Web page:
Review: Seed by Caryl Lewis and illustrated by George Ermos

Written by Caryl Lewis
Illustrated by George Ermos
Published by Macmillan Children’s Books

Seed is a spectacularously heart-warming, humorous, adventure that swept me into a world where the impossible might just become possible; where hope grows nurtured by kindness; and where nature has the power to fulfil dreams …

Marty has a lot to deal with in his young life:   his dad left home when he was four; his mum is struggling with her mental health, unable to leave the house and hoarding all sorts of clutter in their home and garden; he is a young carer; he is the victim of bullying at school; and, the council are threatening to evict them. 

He does, however, have a wonderful, warm relationship with his Grandad who he visits in his allotment every night after school.  On his birthday, his Grandad gives him an unexpected present:  a seed which may just contain the magic that will change his life.

He plants the seed in his Grandad’s allotment and, together with his new friend Gracie, they watch the seed grow and grow, nourished with wishes and dreams, and when the impossible becomes possible, they begin an incredible, exciting adventure:  an adventure that nurtures trust, acceptance and hope.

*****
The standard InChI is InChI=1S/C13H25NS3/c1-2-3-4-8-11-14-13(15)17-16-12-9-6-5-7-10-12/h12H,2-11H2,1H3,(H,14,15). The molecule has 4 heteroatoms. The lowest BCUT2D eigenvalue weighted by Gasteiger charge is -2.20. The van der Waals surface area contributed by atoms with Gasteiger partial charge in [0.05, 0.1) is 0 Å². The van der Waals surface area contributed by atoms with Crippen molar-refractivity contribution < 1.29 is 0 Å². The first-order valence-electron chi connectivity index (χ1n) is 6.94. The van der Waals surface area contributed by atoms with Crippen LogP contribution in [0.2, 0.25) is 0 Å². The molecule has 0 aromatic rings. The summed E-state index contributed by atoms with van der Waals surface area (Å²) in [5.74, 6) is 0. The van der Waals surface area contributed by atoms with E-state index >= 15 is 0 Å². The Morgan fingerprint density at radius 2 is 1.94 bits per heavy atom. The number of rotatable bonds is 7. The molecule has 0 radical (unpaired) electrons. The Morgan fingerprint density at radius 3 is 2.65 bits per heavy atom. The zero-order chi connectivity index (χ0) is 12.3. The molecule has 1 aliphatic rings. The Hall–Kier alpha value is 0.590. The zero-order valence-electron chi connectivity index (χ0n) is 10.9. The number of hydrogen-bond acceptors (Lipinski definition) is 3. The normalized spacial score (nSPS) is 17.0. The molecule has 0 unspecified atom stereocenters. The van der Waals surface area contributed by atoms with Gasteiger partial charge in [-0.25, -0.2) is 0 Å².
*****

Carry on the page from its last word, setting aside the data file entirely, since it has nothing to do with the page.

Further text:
This is such a beautifully told story, filled with warmth, humour and the healing power and magic of nature. I loved the bonds between Marty, his Grandad, his Mum and Gracie which were all different, but felt authentic.  I also loved the feeling of community spirit as everyone became so invested in the impossible adventure.

Marty is an incredibly sympathetic character who clearly cares about his mother and has to deal with both the hope and disappointment as his mother tries so hard to manage her disorder. He has a wonderful relationship with his Grandad who is such a brilliant character: madcap, full of life and hope – and wacky inventions. Marty also forms a close friendship with Gracie who has a cochlear implant; he encourages her to follow her dream to be a dancer. Both children have to deal with loneliness and parental ‘absence’ and both learn the importance of expressing their feelings and following their dreams.

Both the cover illustration and the internal illustrations are stunning.  The cover illustration depicts the magic, wonder and hope engendered in the story perfectly.  The grayscale internal illustrations are stunning and complement the story beautifully from the joy of Gracie’s dancing to the warmth of the relationship between Grandad and Marty and the magical nature of the adventure.

This is a gorgeously uplifting story:  a story of friendship, family, hopes and dreams wrapped up in a larger-than-life adventure imbued with the magic of nature … perfect for young nature-lovers and adventurers of 9+. 

Thank you to Antonia Wilkinson and Macmillan Children’s Books for a review copy in exchange for my honest opinion.

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